Motorised molecules driven by light have been used to drill holes in the membranes of individual cells, including cancerous ones. The technique shows promise for either bringing therapeutic agents into the cells or directly inducing the cells to die.
Dr Robert Pal at Durham University worked with researchers at Rice and North Carolina State universities in the USA to demonstrate in laboratory tests how rotors in single-molecule nanomachines can be activated by ultraviolet light to spin at two to three million rotations per second and open membranes in cells.
Test motors designed to target prostate cancer cells broke through their membranes from outside and killed them within one to three minutes of activation, said Dr Pal.
The cells showed increased blebbing - bubbling of the membrane. This effect can be seen, in the image above, as bulges from the small dark spots on a human prostate cell (stained green), which is under attack by motorised molecules.
Targeting resistant cancer cells
Dr Pal, of the Department of Chemistry and Biophysical Sciences Institute at Durham University, thinks that nanomachines could prove to be effective against a range of cancers including those that resist currently available treatments.
“We are moving towards realising our ambition to be able to use light-activated nanomachines to target cancer cells such as those in breast tumours and skin melanomas, including those that are resistant to existing chemotherapy,” said Dr Pal, a Royal Society Research Fellow.
“Once developed, this approach could provide a potential step change in non-invasive cancer treatment and greatly improve survival rates and patient welfare globally.”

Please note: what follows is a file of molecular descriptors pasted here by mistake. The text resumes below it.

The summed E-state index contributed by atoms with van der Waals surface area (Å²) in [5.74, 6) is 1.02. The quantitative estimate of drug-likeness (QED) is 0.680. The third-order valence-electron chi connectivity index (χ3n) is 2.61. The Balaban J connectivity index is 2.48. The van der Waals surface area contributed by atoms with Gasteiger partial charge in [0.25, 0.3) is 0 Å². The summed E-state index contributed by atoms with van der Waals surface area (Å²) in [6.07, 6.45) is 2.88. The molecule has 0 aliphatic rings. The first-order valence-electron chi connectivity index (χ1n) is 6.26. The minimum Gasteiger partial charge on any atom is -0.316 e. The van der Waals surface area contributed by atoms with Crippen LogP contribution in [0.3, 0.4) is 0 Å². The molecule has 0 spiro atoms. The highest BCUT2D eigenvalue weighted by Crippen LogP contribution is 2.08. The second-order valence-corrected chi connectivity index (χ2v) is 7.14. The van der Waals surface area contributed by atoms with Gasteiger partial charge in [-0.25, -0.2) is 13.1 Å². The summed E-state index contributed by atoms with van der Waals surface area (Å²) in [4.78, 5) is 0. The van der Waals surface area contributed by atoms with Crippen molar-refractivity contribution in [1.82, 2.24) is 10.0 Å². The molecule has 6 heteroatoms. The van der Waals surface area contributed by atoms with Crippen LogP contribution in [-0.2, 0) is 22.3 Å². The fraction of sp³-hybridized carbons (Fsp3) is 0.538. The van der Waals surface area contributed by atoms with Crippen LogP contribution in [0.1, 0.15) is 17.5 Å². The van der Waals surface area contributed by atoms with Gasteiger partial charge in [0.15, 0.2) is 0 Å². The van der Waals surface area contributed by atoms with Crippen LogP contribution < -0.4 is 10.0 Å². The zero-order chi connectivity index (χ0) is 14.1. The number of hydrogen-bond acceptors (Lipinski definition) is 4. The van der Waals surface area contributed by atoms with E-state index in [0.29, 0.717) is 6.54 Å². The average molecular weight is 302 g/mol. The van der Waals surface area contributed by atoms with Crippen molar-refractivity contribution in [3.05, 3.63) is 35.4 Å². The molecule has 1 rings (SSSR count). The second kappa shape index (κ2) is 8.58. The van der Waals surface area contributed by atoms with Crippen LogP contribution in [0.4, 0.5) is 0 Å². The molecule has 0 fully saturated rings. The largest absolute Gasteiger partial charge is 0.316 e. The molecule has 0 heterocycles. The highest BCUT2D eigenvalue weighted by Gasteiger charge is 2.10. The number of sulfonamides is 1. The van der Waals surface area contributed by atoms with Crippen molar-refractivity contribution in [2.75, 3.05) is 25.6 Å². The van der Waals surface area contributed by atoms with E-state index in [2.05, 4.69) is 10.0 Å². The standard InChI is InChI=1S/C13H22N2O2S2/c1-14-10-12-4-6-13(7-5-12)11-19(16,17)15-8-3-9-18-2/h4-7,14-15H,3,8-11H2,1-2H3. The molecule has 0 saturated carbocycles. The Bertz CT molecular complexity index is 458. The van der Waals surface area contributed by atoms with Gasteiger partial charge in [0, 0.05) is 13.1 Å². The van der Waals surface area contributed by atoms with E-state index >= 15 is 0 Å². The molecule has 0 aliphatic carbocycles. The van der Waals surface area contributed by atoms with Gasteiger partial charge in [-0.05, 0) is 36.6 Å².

Dr Pal collaborated with research teams in the USA led by Professor James Tour at Rice University in Houston, Texas, and Assistant Professor Gufeng Wang at North Carolina State University. Details of the study are published in the academic journal, Nature .
Inspired by Nobel Prize winning study
The research used motors based on work by Nobel laureate Bernard Feringa , who won the prize for chemistry in 2016. The motor itself is a paddle-like chain of atoms that can be prompted to move in a single direction when supplied with energy.
Properly mounted as part of the cell-targeting molecule, the motor can be made to home in on specific cells and spin when activated by a light source.
The Rice laboratory created motor-bearing molecules in several sizes as well as peptide-carrying nanomachines designed to target and kill specific cells. North Carolina State University then tested the molecules on synthetic replicas of cell membranes.
Motors rapidly drilled into cells
Tests on live cells, including human prostate cancer cells, were conducted at Durham. These experiments showed that without an ultraviolet trigger, motors could locate specific cells of interest but stayed on the targeted cells’ surface and were unable to drill into the cells. When triggered, however, the motors rapidly drilled through the membranes.
Researchers expect the rotors may eventually be activated by other means, such as two-photon absorption, near-infrared light or radio frequencies, which would pave the way toward the establishment of novel, easy and cost-effective photodynamic therapy.
Dr Pal and his research colleagues explain more about their work in a video produced by Rice University.